Hint: If you want you can protect the events from being viewed at an own webpage.

Good luck!

[last edited: 2015-05-22 16:05 / German time]

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Ha, removing the text from the header section of the panel was simple. I should’ve thought to check to make sure the php bit was there. Thanks, @texnixe. That’s part of the problem solved! Testing the rest now.

Could you post the blueprint for this screenshot? I really couldn’t understand what you’ve meant.


I don’t quite see what these events have in common with a relational database? We are talking files here not databases.

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The answer to your questions depends on the approach. The data in the Kirby directory “/content” is, if one looks at the information theory, a data structure that is denoted by “relational model of data”. In my possibly incomplete knowledge of this subject many studies have been published on the subject “relational database”. Therefore I have taken the liberty for readers, who want to deepen their knowledge of this subject, to provide a link for “relational database” at Wikipedia. The second link in this Wikipedia article leads to the page “relational model of data”.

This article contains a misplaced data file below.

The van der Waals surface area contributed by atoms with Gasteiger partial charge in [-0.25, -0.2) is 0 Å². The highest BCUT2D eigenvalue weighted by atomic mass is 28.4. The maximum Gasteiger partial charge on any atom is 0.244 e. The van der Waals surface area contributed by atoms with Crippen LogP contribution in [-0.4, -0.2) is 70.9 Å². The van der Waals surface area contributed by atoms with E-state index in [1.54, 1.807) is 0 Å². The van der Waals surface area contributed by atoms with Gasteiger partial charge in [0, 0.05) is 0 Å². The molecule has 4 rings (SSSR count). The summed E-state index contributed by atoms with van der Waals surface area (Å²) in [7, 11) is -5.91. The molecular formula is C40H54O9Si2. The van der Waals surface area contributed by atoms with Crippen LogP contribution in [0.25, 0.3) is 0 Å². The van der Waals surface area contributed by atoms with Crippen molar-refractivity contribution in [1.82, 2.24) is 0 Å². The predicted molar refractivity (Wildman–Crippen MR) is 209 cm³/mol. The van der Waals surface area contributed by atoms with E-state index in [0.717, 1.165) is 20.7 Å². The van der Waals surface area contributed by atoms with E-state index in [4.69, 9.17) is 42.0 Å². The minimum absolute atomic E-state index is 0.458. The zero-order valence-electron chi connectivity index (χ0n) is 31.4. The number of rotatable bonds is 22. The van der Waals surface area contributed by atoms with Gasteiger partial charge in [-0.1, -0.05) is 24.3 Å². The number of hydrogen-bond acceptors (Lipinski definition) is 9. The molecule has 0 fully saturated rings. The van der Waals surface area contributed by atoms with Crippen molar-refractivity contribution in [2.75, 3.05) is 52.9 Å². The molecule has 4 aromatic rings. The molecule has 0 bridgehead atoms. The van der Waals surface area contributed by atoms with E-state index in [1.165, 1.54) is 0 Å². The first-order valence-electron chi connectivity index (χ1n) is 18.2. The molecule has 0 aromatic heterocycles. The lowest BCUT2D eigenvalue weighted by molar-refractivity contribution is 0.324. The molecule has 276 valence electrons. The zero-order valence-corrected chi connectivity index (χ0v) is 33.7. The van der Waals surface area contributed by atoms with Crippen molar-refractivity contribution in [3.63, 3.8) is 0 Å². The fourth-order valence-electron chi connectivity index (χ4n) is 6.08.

For the purpose of this method it once does not matter what kind of storage medium (e.g. files or databases) we are dealing here, as long as the direct access (sometimes called “random access”) is ensured to the data. If the storage medium clumsy selected (this does not apply to Kirby), you can apply this system though, but may have to contend with runtime problems.

Furthermore the linked Wikipedia article is an excellent introduction to this topic in more extensive data collections, which I can recommend (not just for websites) all very novice in the design of data storage. All I can recommend is a profound knowledge of the normalization of a database (see link below at the linked Wikipedia page).
To make these considerations is with me by the way the first step to begin the development of a bigger new website.

In order not to be misunderstood: I as an engineer have this now shown here only so extensively to answer your questions as completely as possible. This is not intended to be a affront of the importance of design or designers and please should not be understood wrong. Thank you!
I therefore hope that this information theory oriented part of the topic is now completed. We should be devoted to the actual topic of this page again.

Now I have translated the blueprints using Google to English.

The blueprint “events.php” (for the calendar) looks like:

<?php if(!defined('KIRBY')) exit ?>